What the Experts Say About the 1940 Census

April The 1940 United States Census will be released on April 2, 2012. This is extremely exciting for genealogists of all levels of expertise. A census is not released until 72 years after it was taken. Here is what some expert genealogists are saying about this census.

It is always exciting when a census is released. Suddenly, genealogists gain a brand new resource to do their research with. This particular census is extra-special in many ways. Information from it could really add to what is already known about what life was like during a transformative decade.

Researchers might be able to use the 1940 census to track the movement of ancestors who were refugees from Europe in the late 1930’s. It could show where the 100,000 Japanese Americans that were sent to internment camps lived before they were interned. There is potential that the census could help to trace the migration of blacks from the rural parts of Southern states to the cities.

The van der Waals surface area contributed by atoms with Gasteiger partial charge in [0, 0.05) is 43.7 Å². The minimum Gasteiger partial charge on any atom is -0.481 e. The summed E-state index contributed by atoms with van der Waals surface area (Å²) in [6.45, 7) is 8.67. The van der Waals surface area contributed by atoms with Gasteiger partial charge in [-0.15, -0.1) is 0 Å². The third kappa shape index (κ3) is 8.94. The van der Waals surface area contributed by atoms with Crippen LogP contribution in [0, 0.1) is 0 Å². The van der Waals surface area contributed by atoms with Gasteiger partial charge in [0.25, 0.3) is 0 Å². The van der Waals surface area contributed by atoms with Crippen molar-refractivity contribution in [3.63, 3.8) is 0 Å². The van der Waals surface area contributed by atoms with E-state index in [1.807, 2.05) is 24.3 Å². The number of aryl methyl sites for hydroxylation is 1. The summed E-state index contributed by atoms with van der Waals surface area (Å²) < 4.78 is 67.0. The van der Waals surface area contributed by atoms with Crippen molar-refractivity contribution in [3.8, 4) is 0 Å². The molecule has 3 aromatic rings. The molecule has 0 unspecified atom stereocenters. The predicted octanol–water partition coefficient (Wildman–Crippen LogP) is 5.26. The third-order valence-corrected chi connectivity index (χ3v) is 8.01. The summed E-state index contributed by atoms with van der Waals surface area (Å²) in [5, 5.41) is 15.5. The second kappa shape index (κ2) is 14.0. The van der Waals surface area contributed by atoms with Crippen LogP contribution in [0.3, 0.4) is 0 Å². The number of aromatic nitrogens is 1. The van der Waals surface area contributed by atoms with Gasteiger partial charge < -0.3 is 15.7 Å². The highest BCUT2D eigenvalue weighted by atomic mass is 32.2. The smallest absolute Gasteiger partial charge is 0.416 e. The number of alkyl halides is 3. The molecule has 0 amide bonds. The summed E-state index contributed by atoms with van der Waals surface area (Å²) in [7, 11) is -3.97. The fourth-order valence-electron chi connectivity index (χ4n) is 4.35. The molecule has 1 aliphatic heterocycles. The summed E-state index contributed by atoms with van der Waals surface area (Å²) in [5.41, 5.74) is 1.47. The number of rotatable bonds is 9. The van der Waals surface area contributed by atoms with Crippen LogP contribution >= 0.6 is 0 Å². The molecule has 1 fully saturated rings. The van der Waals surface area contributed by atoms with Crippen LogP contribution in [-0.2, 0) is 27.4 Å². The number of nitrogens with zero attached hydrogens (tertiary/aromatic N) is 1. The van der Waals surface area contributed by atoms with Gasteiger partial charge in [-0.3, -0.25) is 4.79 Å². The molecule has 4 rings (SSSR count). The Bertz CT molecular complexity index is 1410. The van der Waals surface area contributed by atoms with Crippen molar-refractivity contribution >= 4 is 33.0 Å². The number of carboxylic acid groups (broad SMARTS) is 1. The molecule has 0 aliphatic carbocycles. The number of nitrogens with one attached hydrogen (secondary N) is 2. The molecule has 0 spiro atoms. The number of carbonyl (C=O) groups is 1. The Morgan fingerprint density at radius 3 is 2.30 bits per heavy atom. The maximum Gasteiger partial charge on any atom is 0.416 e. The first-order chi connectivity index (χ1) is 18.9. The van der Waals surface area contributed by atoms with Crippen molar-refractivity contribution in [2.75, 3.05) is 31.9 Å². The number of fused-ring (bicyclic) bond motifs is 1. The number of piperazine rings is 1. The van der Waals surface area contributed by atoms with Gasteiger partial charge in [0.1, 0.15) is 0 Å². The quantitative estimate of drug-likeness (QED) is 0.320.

What do the experts have to say about the 1940 United States Census? Quite a lot! Thomas MacEntee is the host of the GeneaBloggers and the FGS podcast. He has been involved in helping FamilySearch to recruit volunteers to do the necessary indexing of the names that appear in the census.

When the 1940 census first becomes available, genealogists will not initially be able to search a name index. In regards to this, Thomas MacEntee said:

“It may very well frustrate the newcomers.” He went on to say “It’s like showing up on Black Friday. If you really want that TV set, if you really want that census record, you are going to be ready to go and you are going to keep at it no matter what”.

Henry Louis Gates Jr. is the Harvard University professor who writes, and presents, the “Finding Your Roots” genealogy related television show. He said that the release of the United States 1940 census records will be “a great contribution to American society”. He also said:

“It’s such a rare gift, especially for people who believe that establishing their family trees is important for understanding their relationship to American democracy, the history of our country, and to a larger sense of themselves.”

It is advisable that genealogists take the time to get things ready before the United States 1940 census is released. Keep in mind you cannot simply type your ancestor’s name into a search engine in order to find the information you are seeking. It might be helpful to go find out the address and Census Enumeration District number of your ancestors.

Image by Cathy Stanley-Erickson on Flickr